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Protect lives, AU tells SA govt

AFRICAN Union Commission chairperson Moussa Faki Mahamat has called for immediate steps to protect the lives of foreigners in South Africa and that justice be done to those who suffered economic and other losses.

And the Southern African Development Community – Council of Non-Governmental Organisations has called on SADC to take urgent action on the violence in South Africa.

Mahamat condemned the incidents of violence against nationals of fellow African countries in South Africa, including the looting and destruction of their property.

In a statement, the chairperson said he was encouraged by arrests already made by the South African authorities.

Mahamat reiterated the African Union Commission’s continued commitment to support the South African government in addressing the root causes to “such despicable acts, in order to promote peace and stability, within the framework of the AU’s longstanding principles of continental solidarity.”

This is according to Ebba Kalondo, spokesperson to the chairperson.

Meanwhile, the SADC – CNGOs said the deep and systemic violence produced by Apartheid and colonialism has not been adequately addressed by the democratic government.

The Council stated that the recent outbreak of violence in South Africa was a matter of grave concern for South Africa, the SADC region and Africa as a whole.

In a statement Council executive director Glenn Farred, stated that the wave of attacks against people perceived as “foreign” were not isolated actions by a few criminal elements.

Farred stated that it was undeniable that a prevailing atmosphere of racist anti-African xenophobia has arisen in South Africa.

“It is a matter of great alarm that political parties in South Africa, without exception, have pandered to narrow, vulgar and distorted nationalism which is not only legitimising prejudice and bias but feeds the cycle of hate and racism,” he stated.

Farred stated that it was also apparent that poor South Africans were suffering greatly from a lack of dignity, human rights and opportunities for self-development.

He stated that the structural inequalities in South Africa exacerbate the psychosis of violence which society has not addressed in the more than 20 years since the transition to majority rule.

“The deep and systemic violence produced by Apartheid and colonialism has not been adequately addressed by the democratic government. The everyday violence experienced by the majority of people living in South Africa – violence against women, children and men; structural racism and sexism; homophobia and attacks on lesbians and transgendered persons – and the violence of poverty and social exclusion are clearly inextricably linked and contributes to the scapegoating of Africans for the ills and woes of the poor,” he stated.

Farred stated that the semi-orchestrated nature of the recent wave of attacks was a further alarming development, indicating an increasing level of targeting of non-nationals.

He stated that the South African body politic, stakeholders and government must end the denialism of the racist xenophobia that is being expressed through this violence and recognise that far from being sporadic, isolated acts of criminality, these are indeed organised acts of violence born of hatred.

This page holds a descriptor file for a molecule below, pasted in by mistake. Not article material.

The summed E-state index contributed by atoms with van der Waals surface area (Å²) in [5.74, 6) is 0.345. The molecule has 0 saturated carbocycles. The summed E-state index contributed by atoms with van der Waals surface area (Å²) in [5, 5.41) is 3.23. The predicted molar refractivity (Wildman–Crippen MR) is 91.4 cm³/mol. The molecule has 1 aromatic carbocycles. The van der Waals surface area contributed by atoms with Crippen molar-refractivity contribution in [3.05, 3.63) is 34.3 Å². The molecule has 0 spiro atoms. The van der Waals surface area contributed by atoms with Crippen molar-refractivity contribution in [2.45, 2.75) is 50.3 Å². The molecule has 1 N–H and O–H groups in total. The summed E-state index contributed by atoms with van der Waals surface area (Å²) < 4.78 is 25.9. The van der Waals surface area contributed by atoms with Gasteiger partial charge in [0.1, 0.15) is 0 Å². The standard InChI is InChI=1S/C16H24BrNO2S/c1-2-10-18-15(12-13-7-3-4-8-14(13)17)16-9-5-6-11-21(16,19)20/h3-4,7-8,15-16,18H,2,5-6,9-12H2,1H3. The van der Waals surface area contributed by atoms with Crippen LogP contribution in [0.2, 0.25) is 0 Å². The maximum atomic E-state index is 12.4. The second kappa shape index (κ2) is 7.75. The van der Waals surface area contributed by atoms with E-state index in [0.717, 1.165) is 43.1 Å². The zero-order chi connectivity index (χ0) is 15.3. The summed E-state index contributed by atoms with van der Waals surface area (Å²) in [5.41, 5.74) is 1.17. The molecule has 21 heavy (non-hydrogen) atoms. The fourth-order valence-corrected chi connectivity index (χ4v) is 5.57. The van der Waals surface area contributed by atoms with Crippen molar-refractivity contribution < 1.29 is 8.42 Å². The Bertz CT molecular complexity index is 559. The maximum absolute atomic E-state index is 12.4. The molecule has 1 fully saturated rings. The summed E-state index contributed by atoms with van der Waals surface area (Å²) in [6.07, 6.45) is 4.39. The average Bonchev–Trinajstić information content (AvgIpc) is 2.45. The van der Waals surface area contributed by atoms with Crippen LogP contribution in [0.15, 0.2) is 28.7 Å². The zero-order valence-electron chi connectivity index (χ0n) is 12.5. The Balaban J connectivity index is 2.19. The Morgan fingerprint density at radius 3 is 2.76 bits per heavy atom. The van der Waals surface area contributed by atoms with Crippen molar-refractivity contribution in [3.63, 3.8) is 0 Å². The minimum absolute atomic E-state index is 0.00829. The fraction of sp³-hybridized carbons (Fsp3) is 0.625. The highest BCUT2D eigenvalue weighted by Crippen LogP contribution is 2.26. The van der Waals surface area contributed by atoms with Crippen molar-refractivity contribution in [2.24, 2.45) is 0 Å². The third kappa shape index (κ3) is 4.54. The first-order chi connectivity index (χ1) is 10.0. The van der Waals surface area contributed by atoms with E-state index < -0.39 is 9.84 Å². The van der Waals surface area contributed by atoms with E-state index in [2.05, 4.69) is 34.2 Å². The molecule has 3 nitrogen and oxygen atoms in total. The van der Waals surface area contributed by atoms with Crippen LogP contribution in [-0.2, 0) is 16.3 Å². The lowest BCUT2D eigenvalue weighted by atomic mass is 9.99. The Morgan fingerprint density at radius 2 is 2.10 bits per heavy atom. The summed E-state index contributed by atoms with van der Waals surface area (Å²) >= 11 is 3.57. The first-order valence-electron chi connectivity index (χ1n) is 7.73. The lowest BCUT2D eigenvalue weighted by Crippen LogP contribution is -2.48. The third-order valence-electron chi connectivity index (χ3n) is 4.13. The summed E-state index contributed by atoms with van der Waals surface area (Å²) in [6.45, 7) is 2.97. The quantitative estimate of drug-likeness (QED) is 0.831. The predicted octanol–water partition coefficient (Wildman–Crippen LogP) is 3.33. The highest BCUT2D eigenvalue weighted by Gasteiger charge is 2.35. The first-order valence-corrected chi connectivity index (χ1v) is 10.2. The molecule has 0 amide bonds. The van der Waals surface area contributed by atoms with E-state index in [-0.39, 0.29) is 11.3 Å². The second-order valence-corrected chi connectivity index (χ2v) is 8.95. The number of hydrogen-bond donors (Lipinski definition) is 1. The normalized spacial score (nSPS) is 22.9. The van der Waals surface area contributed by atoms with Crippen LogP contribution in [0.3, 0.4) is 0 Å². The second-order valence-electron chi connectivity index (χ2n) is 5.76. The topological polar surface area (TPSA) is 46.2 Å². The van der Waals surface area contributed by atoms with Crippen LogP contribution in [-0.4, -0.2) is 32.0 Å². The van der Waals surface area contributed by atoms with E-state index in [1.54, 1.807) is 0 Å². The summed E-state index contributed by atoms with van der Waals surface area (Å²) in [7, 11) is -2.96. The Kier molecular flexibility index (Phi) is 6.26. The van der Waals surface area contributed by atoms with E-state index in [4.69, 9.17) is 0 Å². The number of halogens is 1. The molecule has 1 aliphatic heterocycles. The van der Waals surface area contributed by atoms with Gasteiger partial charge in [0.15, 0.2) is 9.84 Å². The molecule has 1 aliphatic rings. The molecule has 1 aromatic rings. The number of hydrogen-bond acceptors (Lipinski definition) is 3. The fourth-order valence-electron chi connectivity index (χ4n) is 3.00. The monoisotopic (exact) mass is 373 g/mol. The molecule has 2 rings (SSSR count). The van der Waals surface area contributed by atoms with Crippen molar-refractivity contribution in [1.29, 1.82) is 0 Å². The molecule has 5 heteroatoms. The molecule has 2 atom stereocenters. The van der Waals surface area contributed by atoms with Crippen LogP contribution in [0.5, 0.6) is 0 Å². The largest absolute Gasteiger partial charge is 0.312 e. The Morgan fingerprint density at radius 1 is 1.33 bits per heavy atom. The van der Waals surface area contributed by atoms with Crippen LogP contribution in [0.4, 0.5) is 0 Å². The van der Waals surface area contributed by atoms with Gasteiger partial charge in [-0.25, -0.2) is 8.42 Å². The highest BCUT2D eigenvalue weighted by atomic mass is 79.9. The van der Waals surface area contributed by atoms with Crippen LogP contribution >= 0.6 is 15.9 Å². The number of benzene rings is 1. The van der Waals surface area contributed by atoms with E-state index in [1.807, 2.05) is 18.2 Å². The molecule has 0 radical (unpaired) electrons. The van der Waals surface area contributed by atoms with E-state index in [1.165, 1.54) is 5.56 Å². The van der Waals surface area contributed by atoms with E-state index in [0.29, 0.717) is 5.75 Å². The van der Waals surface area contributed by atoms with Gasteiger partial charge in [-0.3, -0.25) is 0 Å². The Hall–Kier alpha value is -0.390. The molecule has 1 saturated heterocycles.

“The continued violence in South Africa is a matter of grave concern for all Africans and must be placed urgently on the agenda of SADC to assist the government of the Republic of South Africa to intervene in this situation,” Farred stated.

“At our recent Civil Society Forum, trade unions, NGOs and faith-based organisations in the region stated clearly: ‘The 15th CSF notes with alarm the recent and continued attacks on foreign nationals, particularly in South Africa. We condemn these attacks and once more call on SADC member states to unequivocally condemn the recent and continued Xenophobia attacks and rhetoric in South Africa. The South African Government and all SADC Member States must guarantee the safety and respect for human rights of all foreign nationals present within their borders’ (15 August 2019, emphasis in the original). The SADC Ministerial Committee of the Organ on Politics, Defence and Security Affairs must be seized with the violence gripping South Africa and urgently convene itself to receive a through report from the Government of the Republic of South Africa, and agree on necessary support and assistance to be provided to SADC and African citizens and peoples within its borders.”

Farred called on the governments of Tanzania and Zimbabwe to take the necessary leadership within SADC to ensure a speedy response is put in place.

“We express our solidarity with all civil society organisations’ efforts at prevention, mediation and victim support as well as solidarity now being undertaken by our brothers and sisters in South Africa and assure them our full support in these efforts,” he stated.

“We urgently call on the President of South Africa (Cyril Ramaphosa) to meet responsible representatives of the affected communities and constituencies and to publicly re-affirm his government’s condemnation of racist xenophobia.”

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